Credit union membership and lending has increased significantly in response to the cost of living of crisis. This growth in lending is despite a rationalisation process that has seen the closure of weaker unions, leading to a fall in their total number.
According to Bank of England statistics published in August, the number of adult members of UK credit unions has risen to an all-time high of 1.93 million. But the starkest increase was in loans to borrowers, which jumped by 18.9% to £785m last year, in England alone.
But net liabilities in arrears in England also increased, to £65.5m – a rise of 9.5% in a year. Across the UK, the arrears figures were better, falling slightly. Other positive indicators included a big increase in government support for credit unions in Scotland, while credit union assets rose by 7% in Northern Ireland and by 9.5% in Wales.
These figures were welcomed by ABCUL, the Association of British Credit Unions Ltd. “Credit unions are building financial resilience in households and communities all across the country and helping consumers manage their finances in a hugely positive way,” says the CEO, Robert Kelly. He adds: “Credit unions will continue to serve communities and employers in these testing times through the provision of ethical and responsible products and services – our mantra of people helping people will continue to be the bedrock of everything we do.”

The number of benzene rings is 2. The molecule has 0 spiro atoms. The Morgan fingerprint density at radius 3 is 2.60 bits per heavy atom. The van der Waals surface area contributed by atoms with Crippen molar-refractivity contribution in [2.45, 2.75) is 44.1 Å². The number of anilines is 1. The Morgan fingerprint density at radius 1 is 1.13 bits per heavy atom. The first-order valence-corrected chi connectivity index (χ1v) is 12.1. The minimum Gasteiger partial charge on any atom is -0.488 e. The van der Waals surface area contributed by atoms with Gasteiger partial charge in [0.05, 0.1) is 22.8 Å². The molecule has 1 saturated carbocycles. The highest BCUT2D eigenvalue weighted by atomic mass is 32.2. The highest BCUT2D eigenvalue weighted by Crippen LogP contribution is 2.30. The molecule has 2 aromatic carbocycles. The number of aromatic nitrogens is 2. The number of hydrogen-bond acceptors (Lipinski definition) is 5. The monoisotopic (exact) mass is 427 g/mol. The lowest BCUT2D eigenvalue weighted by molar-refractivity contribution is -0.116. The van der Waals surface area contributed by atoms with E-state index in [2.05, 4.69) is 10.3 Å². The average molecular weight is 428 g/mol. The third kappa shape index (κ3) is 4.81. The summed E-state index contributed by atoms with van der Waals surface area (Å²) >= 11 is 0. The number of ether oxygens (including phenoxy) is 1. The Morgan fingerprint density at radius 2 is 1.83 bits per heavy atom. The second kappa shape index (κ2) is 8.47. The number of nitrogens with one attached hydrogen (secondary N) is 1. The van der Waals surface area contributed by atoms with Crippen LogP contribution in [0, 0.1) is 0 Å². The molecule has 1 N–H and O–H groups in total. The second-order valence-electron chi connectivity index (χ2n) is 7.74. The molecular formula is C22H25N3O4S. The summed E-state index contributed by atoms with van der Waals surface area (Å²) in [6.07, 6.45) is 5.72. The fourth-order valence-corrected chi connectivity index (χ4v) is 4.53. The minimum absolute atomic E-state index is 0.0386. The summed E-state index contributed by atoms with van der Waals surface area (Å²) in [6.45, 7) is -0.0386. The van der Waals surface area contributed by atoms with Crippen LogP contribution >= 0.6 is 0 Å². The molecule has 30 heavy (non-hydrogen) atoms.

The Irish League of Credit Unions, which has 85 member unions in Northern Ireland, says it is too early to observe the impact of the financial crisis in the most recent statistics from June this year. “Those figures do not show any significant increases in membership,” says a spokeswoman, “however, it’s worth noting that membership in Northern Ireland is much higher than the rest of the UK, with more than a third of adults (536,000) holding an account with their local credit union.”
The League’s affiliated unions in Northern Ireland hold assets of over £1.83bn, of which over £582m is out on loan. The member unions “are extremely well positioned to deal with increased demand for loans as a result of the cost of living crisis,” says the ILCU spokeswoman.
She adds that member unions provide a range of financial and practical support to members. “Credit unions will continue to do what they always have, which is to prioritise the needs of their members. At this time, with a recession forecasted, and households facing soaring costs for utilities, groceries and fuel, credit unions will do everything they can to support members struggling. Whether that is through providing access to affordable credit, or working with individual borrowers struggling to manage their repayments.
“What we are seeing currently is a smaller growth in savings, which is likely to be a combination of members using their savings, or indeed have less to save. Demand for loans has also risen, with an annual growth of 7.7% (June 21 – June 22).